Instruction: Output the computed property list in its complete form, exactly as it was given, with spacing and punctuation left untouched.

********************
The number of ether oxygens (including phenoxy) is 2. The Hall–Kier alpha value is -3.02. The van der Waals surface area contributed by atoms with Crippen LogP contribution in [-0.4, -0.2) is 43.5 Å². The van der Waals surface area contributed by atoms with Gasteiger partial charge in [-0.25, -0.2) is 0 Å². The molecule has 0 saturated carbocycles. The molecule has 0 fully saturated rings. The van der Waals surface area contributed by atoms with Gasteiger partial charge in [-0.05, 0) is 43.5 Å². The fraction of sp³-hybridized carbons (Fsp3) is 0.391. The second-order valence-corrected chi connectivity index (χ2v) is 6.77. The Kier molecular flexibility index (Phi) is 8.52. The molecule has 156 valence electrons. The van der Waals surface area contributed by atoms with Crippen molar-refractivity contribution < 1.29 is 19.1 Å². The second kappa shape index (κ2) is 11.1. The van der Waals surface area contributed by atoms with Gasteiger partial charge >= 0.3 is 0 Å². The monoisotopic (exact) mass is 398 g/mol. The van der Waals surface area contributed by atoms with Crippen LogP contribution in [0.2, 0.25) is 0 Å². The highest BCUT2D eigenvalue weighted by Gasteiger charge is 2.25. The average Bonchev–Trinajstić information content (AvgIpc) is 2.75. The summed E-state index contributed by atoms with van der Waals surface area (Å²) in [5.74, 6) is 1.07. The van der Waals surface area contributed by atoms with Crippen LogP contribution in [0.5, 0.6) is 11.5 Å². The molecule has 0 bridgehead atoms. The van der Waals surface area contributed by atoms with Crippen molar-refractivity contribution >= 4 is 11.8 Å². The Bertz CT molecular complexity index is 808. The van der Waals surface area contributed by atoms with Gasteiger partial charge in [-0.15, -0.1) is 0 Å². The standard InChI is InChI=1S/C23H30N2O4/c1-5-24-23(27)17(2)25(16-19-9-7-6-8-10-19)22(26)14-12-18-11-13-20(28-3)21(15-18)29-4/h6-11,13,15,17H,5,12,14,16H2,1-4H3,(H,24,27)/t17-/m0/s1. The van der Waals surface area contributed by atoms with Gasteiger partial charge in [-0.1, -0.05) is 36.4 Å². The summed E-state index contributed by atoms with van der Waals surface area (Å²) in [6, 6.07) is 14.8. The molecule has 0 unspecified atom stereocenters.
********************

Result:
The number of ether oxygens (including phenoxy) is 2. The Hall–Kier alpha value is -3.02. The van der Waals surface area contributed by atoms with Crippen LogP contribution in [-0.4, -0.2) is 43.5 Å². The van der Waals surface area contributed by atoms with Gasteiger partial charge in [-0.25, -0.2) is 0 Å². The molecule has 0 saturated carbocycles. The molecule has 0 fully saturated rings. The van der Waals surface area contributed by atoms with Gasteiger partial charge in [-0.05, 0) is 43.5 Å². The fraction of sp³-hybridized carbons (Fsp3) is 0.391. The second-order valence-corrected chi connectivity index (χ2v) is 6.77. The Kier molecular flexibility index (Phi) is 8.52. The molecule has 156 valence electrons. The van der Waals surface area contributed by atoms with Crippen molar-refractivity contribution < 1.29 is 19.1 Å². The second kappa shape index (κ2) is 11.1. The van der Waals surface area contributed by atoms with Gasteiger partial charge >= 0.3 is 0 Å². The monoisotopic (exact) mass is 398 g/mol. The van der Waals surface area contributed by atoms with Crippen LogP contribution in [0.2, 0.25) is 0 Å². The highest BCUT2D eigenvalue weighted by Gasteiger charge is 2.25. The average Bonchev–Trinajstić information content (AvgIpc) is 2.75. The summed E-state index contributed by atoms with van der Waals surface area (Å²) in [5.74, 6) is 1.07. The van der Waals surface area contributed by atoms with Crippen LogP contribution in [0.5, 0.6) is 11.5 Å². The molecule has 0 bridgehead atoms. The van der Waals surface area contributed by atoms with Crippen molar-refractivity contribution >= 4 is 11.8 Å². The Bertz CT molecular complexity index is 808. The van der Waals surface area contributed by atoms with Gasteiger partial charge in [-0.15, -0.1) is 0 Å². The standard InChI is InChI=1S/C23H30N2O4/c1-5-24-23(27)17(2)25(16-19-9-7-6-8-10-19)22(26)14-12-18-11-13-20(28-3)21(15-18)29-4/h6-11,13,15,17H,5,12,14,16H2,1-4H3,(H,24,27)/t17-/m0/s1. The van der Waals surface area contributed by atoms with Gasteiger partial charge in [-0.1, -0.05) is 36.4 Å². The summed E-state index contributed by atoms with van der Waals surface area (Å²) in [6, 6.07) is 14.8. The molecule has 0 unspecified atom stereocenters.